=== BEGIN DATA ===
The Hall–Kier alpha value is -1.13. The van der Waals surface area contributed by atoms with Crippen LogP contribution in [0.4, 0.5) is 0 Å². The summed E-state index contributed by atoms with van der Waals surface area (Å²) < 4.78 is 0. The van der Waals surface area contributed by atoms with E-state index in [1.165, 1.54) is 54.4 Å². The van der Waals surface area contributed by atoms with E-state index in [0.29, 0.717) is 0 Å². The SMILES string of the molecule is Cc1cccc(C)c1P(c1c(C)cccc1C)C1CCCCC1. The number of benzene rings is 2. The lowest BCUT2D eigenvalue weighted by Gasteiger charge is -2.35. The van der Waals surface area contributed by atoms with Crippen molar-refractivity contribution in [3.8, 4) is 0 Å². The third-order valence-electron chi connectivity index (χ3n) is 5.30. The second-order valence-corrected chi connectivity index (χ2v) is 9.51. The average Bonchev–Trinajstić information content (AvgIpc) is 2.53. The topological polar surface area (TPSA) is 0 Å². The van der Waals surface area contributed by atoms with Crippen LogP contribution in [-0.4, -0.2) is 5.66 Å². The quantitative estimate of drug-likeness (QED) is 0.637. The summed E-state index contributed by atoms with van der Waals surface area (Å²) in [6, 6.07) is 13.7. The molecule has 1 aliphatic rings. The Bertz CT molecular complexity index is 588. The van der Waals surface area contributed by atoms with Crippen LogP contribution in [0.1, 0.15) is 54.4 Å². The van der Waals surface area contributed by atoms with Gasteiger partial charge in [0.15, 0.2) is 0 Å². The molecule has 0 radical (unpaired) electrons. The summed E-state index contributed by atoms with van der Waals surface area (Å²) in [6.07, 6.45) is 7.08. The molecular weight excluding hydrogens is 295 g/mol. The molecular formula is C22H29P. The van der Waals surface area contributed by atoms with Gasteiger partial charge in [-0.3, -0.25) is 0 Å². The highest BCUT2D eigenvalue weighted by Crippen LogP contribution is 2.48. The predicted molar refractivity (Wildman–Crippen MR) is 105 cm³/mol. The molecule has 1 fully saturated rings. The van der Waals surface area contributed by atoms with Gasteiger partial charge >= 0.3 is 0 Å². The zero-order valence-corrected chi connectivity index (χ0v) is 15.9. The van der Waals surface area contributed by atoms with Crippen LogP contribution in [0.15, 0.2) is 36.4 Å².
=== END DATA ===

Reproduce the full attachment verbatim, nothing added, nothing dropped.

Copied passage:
The Hall–Kier alpha value is -1.13. The van der Waals surface area contributed by atoms with Crippen LogP contribution in [0.4, 0.5) is 0 Å². The summed E-state index contributed by atoms with van der Waals surface area (Å²) < 4.78 is 0. The van der Waals surface area contributed by atoms with E-state index in [1.165, 1.54) is 54.4 Å². The van der Waals surface area contributed by atoms with E-state index in [0.29, 0.717) is 0 Å². The SMILES string of the molecule is Cc1cccc(C)c1P(c1c(C)cccc1C)C1CCCCC1. The number of benzene rings is 2. The lowest BCUT2D eigenvalue weighted by Gasteiger charge is -2.35. The van der Waals surface area contributed by atoms with Crippen molar-refractivity contribution in [3.8, 4) is 0 Å². The third-order valence-electron chi connectivity index (χ3n) is 5.30. The second-order valence-corrected chi connectivity index (χ2v) is 9.51. The average Bonchev–Trinajstić information content (AvgIpc) is 2.53. The topological polar surface area (TPSA) is 0 Å². The van der Waals surface area contributed by atoms with Crippen LogP contribution in [-0.4, -0.2) is 5.66 Å². The quantitative estimate of drug-likeness (QED) is 0.637. The summed E-state index contributed by atoms with van der Waals surface area (Å²) in [6, 6.07) is 13.7. The molecule has 1 aliphatic rings. The Bertz CT molecular complexity index is 588. The van der Waals surface area contributed by atoms with Crippen LogP contribution in [0.1, 0.15) is 54.4 Å². The van der Waals surface area contributed by atoms with Gasteiger partial charge in [0.15, 0.2) is 0 Å². The molecule has 0 radical (unpaired) electrons. The summed E-state index contributed by atoms with van der Waals surface area (Å²) in [6.07, 6.45) is 7.08. The molecular weight excluding hydrogens is 295 g/mol. The molecular formula is C22H29P. The van der Waals surface area contributed by atoms with Gasteiger partial charge in [-0.3, -0.25) is 0 Å². The highest BCUT2D eigenvalue weighted by Crippen LogP contribution is 2.48. The predicted molar refractivity (Wildman–Crippen MR) is 105 cm³/mol. The molecule has 1 fully saturated rings. The van der Waals surface area contributed by atoms with Gasteiger partial charge >= 0.3 is 0 Å². The zero-order valence-corrected chi connectivity index (χ0v) is 15.9. The van der Waals surface area contributed by atoms with Crippen LogP contribution in [0.15, 0.2) is 36.4 Å².